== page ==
A Charles Darwin University academic has combined the ancient art of story-telling with the wonders of digital technology to teach the principles of human rights to some of Australia’s most remote school students.
Law lecturer Jeswynn Yogaratnam this week returned from the Outback homeland community of Arlparra, 260 km north-east of Alice Springs, where he unveiled an innovative multimedia tool to teachers and students.
He said the tool had the potential to encourage a high level of student participation.
“The beauty of it is that it combines visual and oral story-telling techniques in the first language of Aboriginal people, as well as in English,” he said.
“It contains a discussion between two people discussing basic ideas about a set of human rights that are significant to remote Indigenous Australians.”
These include the right to education, the right to housing, women’s rights, cultural rights and the rights of people with a disability.
“It also allows students to record their ideas, or provide the narrative with their own voice, which helps facilitate a strong sense of identity and ownership.”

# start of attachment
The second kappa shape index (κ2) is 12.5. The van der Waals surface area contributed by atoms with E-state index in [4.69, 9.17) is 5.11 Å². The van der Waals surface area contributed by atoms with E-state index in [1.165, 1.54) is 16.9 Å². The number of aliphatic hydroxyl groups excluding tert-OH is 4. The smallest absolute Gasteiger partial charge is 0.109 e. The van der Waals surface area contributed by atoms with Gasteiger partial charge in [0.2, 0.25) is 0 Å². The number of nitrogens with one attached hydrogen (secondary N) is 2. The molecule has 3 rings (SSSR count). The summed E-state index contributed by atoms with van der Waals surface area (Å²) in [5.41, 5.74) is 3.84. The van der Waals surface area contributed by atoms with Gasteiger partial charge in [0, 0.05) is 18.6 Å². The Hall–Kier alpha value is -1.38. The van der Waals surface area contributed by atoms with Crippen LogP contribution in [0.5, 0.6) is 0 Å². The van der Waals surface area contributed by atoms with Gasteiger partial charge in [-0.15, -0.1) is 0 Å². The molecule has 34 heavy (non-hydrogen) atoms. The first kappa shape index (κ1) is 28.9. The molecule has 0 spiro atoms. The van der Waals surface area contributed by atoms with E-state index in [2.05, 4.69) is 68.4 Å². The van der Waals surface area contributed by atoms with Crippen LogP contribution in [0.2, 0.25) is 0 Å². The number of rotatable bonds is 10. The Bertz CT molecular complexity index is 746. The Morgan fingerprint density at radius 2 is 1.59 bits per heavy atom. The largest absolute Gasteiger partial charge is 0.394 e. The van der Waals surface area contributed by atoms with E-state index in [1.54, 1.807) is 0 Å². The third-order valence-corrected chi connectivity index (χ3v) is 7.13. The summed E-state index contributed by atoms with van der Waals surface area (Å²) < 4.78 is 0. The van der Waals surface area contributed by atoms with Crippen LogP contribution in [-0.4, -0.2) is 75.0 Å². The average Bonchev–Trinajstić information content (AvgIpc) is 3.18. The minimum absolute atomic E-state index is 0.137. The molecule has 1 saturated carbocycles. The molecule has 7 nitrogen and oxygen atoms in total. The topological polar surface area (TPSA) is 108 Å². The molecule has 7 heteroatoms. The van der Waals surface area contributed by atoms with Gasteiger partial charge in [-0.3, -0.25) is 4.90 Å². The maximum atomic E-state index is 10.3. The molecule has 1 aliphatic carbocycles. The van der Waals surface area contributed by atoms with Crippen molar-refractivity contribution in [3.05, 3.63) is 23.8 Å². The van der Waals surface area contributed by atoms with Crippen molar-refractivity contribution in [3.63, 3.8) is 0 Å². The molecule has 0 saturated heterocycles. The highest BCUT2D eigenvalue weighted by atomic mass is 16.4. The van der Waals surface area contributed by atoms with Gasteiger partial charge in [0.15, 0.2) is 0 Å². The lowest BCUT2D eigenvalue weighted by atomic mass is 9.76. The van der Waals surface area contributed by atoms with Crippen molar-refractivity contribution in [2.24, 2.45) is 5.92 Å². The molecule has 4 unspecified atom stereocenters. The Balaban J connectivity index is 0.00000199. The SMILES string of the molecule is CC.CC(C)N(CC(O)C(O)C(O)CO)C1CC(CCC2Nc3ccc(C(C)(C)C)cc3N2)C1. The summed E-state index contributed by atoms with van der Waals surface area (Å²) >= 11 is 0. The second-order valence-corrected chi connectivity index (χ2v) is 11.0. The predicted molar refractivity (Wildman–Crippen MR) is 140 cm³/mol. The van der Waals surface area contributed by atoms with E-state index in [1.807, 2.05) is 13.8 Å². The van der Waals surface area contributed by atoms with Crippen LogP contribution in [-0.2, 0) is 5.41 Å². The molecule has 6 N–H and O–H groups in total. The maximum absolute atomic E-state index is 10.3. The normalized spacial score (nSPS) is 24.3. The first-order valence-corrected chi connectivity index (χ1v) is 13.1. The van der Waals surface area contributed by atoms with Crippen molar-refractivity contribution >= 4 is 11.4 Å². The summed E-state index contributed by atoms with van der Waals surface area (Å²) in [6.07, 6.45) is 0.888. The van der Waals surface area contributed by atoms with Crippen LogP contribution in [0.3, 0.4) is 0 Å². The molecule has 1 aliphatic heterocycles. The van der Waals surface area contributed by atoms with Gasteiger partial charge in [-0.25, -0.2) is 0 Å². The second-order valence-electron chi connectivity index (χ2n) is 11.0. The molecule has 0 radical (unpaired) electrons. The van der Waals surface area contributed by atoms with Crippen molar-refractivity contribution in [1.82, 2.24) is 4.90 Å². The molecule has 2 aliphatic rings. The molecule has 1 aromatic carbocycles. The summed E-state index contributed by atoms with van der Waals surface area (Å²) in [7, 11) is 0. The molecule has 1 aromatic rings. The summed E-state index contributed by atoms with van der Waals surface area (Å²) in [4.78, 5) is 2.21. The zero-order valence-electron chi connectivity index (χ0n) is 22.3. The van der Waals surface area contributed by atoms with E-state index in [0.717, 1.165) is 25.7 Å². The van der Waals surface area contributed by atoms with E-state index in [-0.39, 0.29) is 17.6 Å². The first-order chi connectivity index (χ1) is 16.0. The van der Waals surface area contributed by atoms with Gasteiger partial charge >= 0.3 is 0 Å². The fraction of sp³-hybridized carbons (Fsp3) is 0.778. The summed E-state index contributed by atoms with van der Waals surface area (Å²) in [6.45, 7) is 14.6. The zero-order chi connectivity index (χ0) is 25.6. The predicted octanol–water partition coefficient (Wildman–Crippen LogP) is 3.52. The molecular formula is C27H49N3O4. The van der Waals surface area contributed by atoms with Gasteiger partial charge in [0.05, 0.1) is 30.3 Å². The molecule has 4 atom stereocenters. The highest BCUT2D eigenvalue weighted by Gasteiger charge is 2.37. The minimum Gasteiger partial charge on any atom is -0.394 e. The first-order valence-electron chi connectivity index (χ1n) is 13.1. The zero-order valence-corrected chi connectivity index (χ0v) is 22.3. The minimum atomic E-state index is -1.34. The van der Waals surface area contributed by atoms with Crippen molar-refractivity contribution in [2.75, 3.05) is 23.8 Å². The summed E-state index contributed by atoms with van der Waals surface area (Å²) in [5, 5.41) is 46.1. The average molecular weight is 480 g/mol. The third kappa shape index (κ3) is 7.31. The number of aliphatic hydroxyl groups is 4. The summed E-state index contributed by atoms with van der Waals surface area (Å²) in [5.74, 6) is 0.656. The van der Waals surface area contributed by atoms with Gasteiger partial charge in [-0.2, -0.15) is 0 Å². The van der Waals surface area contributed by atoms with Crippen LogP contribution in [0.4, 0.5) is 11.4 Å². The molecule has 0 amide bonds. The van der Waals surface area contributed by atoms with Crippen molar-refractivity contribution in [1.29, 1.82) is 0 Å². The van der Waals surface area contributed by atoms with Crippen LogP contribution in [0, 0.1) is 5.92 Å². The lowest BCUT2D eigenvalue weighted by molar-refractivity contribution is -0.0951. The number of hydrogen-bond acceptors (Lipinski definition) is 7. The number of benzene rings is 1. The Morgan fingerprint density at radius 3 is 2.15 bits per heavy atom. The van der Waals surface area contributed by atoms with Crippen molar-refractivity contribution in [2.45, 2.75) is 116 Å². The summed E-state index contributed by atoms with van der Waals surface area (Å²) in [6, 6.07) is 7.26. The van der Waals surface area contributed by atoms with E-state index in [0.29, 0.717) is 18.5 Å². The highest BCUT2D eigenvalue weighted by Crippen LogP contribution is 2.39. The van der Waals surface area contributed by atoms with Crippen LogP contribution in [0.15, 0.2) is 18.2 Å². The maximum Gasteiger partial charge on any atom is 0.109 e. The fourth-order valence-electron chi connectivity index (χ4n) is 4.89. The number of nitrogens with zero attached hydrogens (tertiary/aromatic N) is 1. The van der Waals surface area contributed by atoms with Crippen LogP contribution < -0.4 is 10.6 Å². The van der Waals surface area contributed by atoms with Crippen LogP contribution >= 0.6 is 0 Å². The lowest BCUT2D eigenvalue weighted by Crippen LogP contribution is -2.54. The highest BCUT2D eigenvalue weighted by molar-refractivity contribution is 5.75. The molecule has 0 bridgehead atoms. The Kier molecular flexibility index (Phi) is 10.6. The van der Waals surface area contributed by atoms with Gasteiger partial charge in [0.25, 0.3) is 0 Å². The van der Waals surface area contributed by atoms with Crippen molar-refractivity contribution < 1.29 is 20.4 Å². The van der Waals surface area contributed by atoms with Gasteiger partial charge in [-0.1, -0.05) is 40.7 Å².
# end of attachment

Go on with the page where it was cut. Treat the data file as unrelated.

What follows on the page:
Mr Yogaratnam said the tool was developed as part of a Federal Government grant to contextualise human rights education for remote community schools in the NT.
He engaged the services of communication specialist “isee-ilearn” to develop an interactive online story that would capture the imagination of a young Indigenous audience.
“The challenge was to communicate several nebulous and complex ideas in a way that was meaningful to young people whose knowledge of human rights issues is limited.”
Mr Yogaratnam said considerable effort went into translating the story from English into Arrernte before it was initially trialled at Ltyentye Apurte (Santa Teresa) in February.
“It took several hours just to translate [the word] ‘human rights’ as there was no direct translation into Arrernte,” he said.
Mr Yogaratnam said the story would be translated into other languages and introduced to remote schools in the Top End.